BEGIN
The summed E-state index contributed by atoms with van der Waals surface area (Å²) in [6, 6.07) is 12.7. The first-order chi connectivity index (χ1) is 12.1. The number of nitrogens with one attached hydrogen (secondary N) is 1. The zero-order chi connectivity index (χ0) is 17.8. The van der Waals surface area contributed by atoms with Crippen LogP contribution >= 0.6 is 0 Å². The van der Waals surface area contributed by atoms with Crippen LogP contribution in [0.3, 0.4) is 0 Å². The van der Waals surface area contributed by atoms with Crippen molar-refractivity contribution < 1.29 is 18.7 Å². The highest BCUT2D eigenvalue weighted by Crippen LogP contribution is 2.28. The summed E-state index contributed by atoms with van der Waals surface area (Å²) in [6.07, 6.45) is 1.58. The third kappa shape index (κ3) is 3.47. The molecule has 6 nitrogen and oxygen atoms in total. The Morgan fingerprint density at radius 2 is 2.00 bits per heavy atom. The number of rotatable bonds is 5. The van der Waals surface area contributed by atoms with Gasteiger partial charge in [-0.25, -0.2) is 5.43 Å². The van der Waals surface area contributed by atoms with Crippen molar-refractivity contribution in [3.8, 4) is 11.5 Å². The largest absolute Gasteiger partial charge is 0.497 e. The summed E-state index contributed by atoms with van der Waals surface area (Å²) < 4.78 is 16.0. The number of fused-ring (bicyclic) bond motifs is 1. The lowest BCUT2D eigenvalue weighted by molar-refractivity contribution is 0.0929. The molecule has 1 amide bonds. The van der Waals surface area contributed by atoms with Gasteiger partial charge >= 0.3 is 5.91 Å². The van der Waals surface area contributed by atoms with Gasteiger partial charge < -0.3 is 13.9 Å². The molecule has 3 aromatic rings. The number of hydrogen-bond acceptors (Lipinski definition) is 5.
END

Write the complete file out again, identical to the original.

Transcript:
The summed E-state index contributed by atoms with van der Waals surface area (Å²) in [6, 6.07) is 12.7. The first-order chi connectivity index (χ1) is 12.1. The number of nitrogens with one attached hydrogen (secondary N) is 1. The zero-order chi connectivity index (χ0) is 17.8. The van der Waals surface area contributed by atoms with Crippen LogP contribution >= 0.6 is 0 Å². The van der Waals surface area contributed by atoms with Crippen LogP contribution in [0.3, 0.4) is 0 Å². The van der Waals surface area contributed by atoms with Crippen molar-refractivity contribution < 1.29 is 18.7 Å². The highest BCUT2D eigenvalue weighted by Crippen LogP contribution is 2.28. The summed E-state index contributed by atoms with van der Waals surface area (Å²) in [6.07, 6.45) is 1.58. The third kappa shape index (κ3) is 3.47. The molecule has 6 nitrogen and oxygen atoms in total. The Morgan fingerprint density at radius 2 is 2.00 bits per heavy atom. The number of rotatable bonds is 5. The van der Waals surface area contributed by atoms with Gasteiger partial charge in [-0.25, -0.2) is 5.43 Å². The van der Waals surface area contributed by atoms with Crippen molar-refractivity contribution in [3.8, 4) is 11.5 Å². The largest absolute Gasteiger partial charge is 0.497 e. The summed E-state index contributed by atoms with van der Waals surface area (Å²) < 4.78 is 16.0. The number of fused-ring (bicyclic) bond motifs is 1. The lowest BCUT2D eigenvalue weighted by molar-refractivity contribution is 0.0929. The molecule has 1 amide bonds. The van der Waals surface area contributed by atoms with Gasteiger partial charge >= 0.3 is 5.91 Å². The van der Waals surface area contributed by atoms with Gasteiger partial charge < -0.3 is 13.9 Å². The molecule has 3 aromatic rings. The number of hydrogen-bond acceptors (Lipinski definition) is 5.